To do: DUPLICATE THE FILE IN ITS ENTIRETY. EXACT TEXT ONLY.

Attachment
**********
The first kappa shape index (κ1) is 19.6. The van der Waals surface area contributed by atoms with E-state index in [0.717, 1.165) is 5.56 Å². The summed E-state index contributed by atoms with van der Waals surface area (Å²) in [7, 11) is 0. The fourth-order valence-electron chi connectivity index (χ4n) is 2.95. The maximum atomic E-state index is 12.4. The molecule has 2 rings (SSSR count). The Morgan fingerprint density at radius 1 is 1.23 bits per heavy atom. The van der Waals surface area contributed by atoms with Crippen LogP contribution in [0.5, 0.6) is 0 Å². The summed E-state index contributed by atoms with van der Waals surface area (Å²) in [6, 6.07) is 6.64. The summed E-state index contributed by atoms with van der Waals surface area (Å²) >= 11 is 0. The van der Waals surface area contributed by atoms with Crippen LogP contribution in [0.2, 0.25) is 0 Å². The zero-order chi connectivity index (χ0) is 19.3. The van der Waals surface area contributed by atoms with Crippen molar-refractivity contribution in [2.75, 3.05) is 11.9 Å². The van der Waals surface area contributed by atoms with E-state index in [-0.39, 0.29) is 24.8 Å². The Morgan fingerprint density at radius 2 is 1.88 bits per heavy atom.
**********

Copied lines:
The first kappa shape index (κ1) is 19.6. The van der Waals surface area contributed by atoms with E-state index in [0.717, 1.165) is 5.56 Å². The summed E-state index contributed by atoms with van der Waals surface area (Å²) in [7, 11) is 0. The fourth-order valence-electron chi connectivity index (χ4n) is 2.95. The maximum atomic E-state index is 12.4. The molecule has 2 rings (SSSR count). The Morgan fingerprint density at radius 1 is 1.23 bits per heavy atom. The van der Waals surface area contributed by atoms with Crippen LogP contribution in [0.5, 0.6) is 0 Å². The summed E-state index contributed by atoms with van der Waals surface area (Å²) in [6, 6.07) is 6.64. The summed E-state index contributed by atoms with van der Waals surface area (Å²) >= 11 is 0. The van der Waals surface area contributed by atoms with Crippen LogP contribution in [0.2, 0.25) is 0 Å². The zero-order chi connectivity index (χ0) is 19.3. The van der Waals surface area contributed by atoms with Crippen molar-refractivity contribution in [2.75, 3.05) is 11.9 Å². The van der Waals surface area contributed by atoms with E-state index in [-0.39, 0.29) is 24.8 Å². The Morgan fingerprint density at radius 2 is 1.88 bits per heavy atom.